The Creating Social Good network brings together academics, practitioners and activists that share a sense of belonging to our diverse global community. It provides an opportunity to share reflective stories about everyday practices of defining, planning for and creating social good in localities around the world.
The network and its members strive to be:
- respectful of others and of their opinions and experiences;
- careful to avoid being offensive to others;
- open to new ideas and to contributing positively to each others' ideas.
If you would like to join the network to contribute your stories and to join the online conversations about organising for social good, we invite you to become a member.
Submitted by svetlana on Tue, 07/07/2015 - 16:45
Submitted by johnlannon on Mon, 06/29/2015 - 17:28
A friend recently posted a link to an article about a movement formed to combat the proliferation of drugs in an inner city community in the 1990s. It was a mobilisation of working class activists with limited education and almost no resources, and they were responding to the local community’s disaffection with government failure to take action to address the drugs problem. The community based movement was successful insofar as the tragic litany of deaths linked to drug addiction finally started to diminish.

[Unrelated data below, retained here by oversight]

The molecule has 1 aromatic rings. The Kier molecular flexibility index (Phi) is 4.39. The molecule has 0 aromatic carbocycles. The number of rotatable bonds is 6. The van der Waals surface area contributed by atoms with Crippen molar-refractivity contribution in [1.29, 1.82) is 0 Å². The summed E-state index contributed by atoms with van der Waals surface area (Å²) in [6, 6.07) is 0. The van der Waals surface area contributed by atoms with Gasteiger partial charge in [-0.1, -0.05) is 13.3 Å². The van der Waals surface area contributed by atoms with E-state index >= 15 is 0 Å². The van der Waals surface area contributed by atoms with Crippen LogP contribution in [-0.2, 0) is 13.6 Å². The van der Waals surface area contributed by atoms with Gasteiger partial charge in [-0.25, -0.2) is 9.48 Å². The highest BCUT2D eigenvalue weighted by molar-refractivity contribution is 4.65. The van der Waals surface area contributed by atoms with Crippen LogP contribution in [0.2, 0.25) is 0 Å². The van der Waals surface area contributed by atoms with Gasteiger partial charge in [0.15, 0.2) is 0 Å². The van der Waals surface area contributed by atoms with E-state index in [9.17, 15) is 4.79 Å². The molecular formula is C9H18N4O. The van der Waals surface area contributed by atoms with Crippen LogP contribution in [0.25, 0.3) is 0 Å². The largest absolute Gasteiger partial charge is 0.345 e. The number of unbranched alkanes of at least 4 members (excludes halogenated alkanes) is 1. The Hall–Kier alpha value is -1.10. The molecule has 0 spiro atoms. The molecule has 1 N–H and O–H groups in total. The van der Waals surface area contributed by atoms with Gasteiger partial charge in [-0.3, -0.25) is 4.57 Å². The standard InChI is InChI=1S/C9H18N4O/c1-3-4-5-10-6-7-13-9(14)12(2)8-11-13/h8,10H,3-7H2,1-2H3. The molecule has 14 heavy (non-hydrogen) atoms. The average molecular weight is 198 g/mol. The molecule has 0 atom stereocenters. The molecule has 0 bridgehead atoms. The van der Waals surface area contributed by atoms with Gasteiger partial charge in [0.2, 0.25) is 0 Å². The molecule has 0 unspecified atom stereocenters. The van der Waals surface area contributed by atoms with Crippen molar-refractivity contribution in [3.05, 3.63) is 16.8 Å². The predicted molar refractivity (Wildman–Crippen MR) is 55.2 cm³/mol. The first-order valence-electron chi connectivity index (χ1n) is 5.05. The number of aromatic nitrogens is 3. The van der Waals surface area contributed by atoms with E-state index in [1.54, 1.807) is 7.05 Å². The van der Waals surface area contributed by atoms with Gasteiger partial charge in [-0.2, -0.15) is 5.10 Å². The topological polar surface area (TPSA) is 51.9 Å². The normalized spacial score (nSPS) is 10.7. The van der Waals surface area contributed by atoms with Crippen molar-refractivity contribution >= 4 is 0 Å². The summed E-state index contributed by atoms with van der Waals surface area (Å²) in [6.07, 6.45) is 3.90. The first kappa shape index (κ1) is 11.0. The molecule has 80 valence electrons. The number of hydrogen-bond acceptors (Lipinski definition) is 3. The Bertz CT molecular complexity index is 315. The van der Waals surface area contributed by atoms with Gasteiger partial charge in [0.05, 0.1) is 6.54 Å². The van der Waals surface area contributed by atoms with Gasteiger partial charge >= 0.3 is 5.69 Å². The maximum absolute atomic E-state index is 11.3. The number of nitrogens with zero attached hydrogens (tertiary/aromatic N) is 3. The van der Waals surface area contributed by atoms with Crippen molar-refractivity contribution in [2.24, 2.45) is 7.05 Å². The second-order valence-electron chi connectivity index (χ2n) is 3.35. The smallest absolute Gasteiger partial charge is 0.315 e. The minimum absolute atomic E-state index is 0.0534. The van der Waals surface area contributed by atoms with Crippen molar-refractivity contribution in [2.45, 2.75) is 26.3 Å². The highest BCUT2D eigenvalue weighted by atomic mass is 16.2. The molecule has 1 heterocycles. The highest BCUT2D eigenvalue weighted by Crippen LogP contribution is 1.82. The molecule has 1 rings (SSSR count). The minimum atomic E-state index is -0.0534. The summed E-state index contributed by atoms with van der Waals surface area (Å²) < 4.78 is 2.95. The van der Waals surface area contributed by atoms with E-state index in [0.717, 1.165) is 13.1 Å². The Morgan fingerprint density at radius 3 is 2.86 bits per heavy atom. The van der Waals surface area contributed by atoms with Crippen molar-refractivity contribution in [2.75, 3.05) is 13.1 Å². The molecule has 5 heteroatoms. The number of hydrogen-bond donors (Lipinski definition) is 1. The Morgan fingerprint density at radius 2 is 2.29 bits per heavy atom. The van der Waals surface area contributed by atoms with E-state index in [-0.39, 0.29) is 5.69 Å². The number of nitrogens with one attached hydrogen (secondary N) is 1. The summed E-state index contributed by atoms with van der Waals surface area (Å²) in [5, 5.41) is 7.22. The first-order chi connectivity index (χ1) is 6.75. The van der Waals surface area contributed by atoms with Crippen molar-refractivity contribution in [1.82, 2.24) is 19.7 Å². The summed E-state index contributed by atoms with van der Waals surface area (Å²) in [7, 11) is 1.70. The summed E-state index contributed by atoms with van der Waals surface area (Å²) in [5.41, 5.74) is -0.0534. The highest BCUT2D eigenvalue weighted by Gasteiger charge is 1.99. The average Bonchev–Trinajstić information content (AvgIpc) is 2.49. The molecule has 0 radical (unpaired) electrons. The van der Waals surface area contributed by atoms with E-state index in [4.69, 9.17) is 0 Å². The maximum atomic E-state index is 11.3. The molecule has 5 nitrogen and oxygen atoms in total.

Submitted by katiecollins on Fri, 06/12/2015 - 10:06
Every time I see the phrase social good I take a breath and prepare to give the benefit of the doubt. Doubt? Yes. Because all too often, the ‘social good’ seems to be invoked by people who live comfortable lives free from oppression or discrimination, as a reason why those who don’t have such an easy time ought to change something about themselves; their behaviour, their emotions.
Submitted by eamonnolaocha on Thu, 06/11/2015 - 02:35
I have been struggling to clarify for myself what I understand by "creating social good". However, each attempt to do so leaves me more frustrated in my inability to express clearly what I feel I understand deeply.
Perhaps I am trying too hard to state definitively a notion that owes its power not to precise definition but to its relevance in specific contexts and instances. A notion more at home in stories and testimony than in criteria, rules and algorithms.
Might it be that creating social good, like friendship and joy, can not be reduced to definitive criteria or universal rules but only becomes evident in concrete circumstances?